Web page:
Do Most Online Communities Fail?

This is an interesting question. Fortune magazine seems to think they are failing. But the answer is never as easy as the question.

For instance, if you build a community targeting CFOs from the Fortune 100 companies what would determine your success?

  • Would it be 100 percent participation? Probably not since we know most people watch and listen online and getting 100 percent is unrealistic.
  • Would it be an increase in sales from the companies respresented in your online community during the year? Maybe, but they may do that regardless of your online community.
  • How about if you focused on just three CFOs in the group whom you know would receive value from doing more business with you? Bringing in increased sales from two of them could potentially be linked to your efforts.

So determining what you want to get out of a community from the start may not be what you actually get out of it in the end, but that depends on what your objectives are for your community. Adjusting your strategy along the way may help you achieve the results you want, but you may also need to adjust your strategy because the results you desired have changed (You are getting results just not the ones you expected). Yes, communities are complicated, ever changing and complex.

The trading floor community in Chicago

I’ve been lucky that even before the rapid growth in social media I was part of working with a large community — the trading floors.  To get a feel for that you can read some of Jeff Carter’s posts on social media and trading and why he likes Twitter better than Facebook for building his social media trading community.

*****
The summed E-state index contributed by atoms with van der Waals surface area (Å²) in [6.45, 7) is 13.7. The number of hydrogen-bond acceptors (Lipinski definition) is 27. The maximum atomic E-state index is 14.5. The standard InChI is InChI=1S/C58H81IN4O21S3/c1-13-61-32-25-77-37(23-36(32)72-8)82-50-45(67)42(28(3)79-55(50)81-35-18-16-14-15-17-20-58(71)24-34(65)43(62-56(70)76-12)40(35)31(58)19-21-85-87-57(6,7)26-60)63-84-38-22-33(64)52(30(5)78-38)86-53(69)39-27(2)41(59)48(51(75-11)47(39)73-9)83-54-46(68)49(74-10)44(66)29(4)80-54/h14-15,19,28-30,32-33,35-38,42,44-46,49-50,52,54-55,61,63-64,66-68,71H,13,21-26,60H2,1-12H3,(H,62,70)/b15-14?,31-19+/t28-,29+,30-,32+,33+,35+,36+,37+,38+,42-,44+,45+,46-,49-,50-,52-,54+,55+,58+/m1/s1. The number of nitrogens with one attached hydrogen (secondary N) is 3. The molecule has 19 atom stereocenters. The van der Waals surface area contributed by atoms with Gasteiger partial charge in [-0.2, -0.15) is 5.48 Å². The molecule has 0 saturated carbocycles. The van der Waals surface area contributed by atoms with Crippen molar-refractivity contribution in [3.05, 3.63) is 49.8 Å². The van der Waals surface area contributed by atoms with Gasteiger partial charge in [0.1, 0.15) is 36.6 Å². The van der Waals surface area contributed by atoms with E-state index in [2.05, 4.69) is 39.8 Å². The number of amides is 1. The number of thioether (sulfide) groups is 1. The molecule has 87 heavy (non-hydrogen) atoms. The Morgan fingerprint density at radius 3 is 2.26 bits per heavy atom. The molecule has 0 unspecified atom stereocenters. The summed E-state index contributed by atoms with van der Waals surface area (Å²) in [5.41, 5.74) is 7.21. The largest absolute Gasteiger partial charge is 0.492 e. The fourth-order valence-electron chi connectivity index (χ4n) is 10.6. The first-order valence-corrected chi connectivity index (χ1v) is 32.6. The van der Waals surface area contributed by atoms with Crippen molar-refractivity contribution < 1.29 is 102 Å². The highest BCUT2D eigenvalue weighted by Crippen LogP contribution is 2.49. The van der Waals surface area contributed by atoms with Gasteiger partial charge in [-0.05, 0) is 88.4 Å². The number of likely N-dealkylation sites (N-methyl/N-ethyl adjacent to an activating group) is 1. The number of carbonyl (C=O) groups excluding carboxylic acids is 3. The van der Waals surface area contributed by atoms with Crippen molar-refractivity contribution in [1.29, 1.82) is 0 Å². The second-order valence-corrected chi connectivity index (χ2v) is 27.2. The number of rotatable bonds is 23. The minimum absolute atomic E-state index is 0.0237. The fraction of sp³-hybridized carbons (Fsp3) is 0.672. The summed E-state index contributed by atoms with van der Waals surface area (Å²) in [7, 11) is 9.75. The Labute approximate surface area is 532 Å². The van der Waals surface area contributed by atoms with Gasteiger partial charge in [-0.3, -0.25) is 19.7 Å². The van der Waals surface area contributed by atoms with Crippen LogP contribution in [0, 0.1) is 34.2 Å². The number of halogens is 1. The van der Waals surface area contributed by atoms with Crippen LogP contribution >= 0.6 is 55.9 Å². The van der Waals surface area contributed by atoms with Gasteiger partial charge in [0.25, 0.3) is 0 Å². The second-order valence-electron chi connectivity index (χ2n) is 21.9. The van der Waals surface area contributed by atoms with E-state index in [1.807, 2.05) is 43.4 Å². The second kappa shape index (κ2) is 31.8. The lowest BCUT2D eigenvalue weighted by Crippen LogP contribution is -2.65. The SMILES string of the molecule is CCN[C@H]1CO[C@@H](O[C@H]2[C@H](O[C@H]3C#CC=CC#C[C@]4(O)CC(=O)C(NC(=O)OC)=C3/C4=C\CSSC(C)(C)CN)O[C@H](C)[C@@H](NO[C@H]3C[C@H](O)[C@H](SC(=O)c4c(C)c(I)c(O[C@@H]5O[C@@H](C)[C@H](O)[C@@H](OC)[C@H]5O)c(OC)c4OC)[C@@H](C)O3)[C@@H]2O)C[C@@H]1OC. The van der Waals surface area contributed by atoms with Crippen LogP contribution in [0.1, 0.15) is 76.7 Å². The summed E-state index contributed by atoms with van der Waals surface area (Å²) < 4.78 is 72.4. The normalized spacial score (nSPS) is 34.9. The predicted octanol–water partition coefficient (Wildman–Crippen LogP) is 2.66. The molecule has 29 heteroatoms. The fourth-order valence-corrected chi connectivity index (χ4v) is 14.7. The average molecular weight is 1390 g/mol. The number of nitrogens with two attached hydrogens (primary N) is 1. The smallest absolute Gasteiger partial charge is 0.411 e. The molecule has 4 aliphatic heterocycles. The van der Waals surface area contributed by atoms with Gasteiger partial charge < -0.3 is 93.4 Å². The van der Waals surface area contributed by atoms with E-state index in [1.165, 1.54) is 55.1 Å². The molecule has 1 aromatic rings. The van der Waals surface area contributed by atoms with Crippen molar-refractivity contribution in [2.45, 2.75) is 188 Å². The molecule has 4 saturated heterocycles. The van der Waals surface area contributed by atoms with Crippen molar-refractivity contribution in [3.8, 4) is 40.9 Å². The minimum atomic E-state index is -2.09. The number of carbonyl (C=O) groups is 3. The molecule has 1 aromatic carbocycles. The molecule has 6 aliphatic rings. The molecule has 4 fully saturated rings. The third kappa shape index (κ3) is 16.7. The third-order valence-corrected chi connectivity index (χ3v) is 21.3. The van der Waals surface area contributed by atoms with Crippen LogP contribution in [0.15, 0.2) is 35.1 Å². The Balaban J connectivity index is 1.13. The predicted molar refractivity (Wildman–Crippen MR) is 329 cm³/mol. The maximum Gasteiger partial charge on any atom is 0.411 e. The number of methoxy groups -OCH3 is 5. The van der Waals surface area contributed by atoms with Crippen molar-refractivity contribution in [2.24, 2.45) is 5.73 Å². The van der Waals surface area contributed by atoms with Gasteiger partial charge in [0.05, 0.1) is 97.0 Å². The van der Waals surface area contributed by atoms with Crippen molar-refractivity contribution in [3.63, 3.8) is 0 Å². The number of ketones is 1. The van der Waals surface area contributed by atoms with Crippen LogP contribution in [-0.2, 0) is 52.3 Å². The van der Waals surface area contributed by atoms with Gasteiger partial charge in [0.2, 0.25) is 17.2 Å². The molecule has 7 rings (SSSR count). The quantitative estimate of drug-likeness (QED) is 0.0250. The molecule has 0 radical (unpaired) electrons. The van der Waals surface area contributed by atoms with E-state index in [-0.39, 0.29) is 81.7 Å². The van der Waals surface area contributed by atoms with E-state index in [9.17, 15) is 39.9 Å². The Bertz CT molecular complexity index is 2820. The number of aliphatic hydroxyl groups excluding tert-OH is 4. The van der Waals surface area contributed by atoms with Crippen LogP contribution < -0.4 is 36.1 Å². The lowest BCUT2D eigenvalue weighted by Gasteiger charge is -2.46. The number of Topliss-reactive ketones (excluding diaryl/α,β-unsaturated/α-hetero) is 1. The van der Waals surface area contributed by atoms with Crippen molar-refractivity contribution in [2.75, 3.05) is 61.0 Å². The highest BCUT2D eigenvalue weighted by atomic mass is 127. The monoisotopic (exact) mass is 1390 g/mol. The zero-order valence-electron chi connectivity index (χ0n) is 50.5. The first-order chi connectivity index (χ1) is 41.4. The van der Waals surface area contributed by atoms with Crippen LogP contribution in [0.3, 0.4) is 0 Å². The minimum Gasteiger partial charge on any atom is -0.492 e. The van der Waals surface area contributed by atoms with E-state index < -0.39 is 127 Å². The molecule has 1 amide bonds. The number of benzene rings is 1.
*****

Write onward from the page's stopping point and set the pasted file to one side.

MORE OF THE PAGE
So what can you do to be successful? One key part of building a good community is letting the community run it. As PR20/20 reminds us, it’s the conversations that make good communities function.  And running a community takes a number of skills – from adaptability to empathy — as the Business 2 Community points out.  Whether you are an experienced community manager or new to it, I would definitely recommend you read Community Spark from Martin Reed.

Having the right resources in place can make a difference in a number of ways for you and your team. Here are some thoughts on what you need to build your success:

  • My suggestion to you is not to spend an overwhelming amount of time choosing what you need. You should have a list of important criteria (e.g., does it have mobile capability, what are the metrics you will receive, etc.) and focus on those. In addition, there are numerous blog posting and online reviews of platforms that can help you speed up your decision process.
  • Not only should you focus on your own content to share, which should be unique, interesting and offer helpful insight, but you should also be a resource to find and distribute third party content that your community may find useful. A good mix of content is challenging but will make you more trustworthy; it also can spark conversations around the topic of choice and should lead you to develop more of your own content. Here were some thoughts on content curation and dealing with social clutter.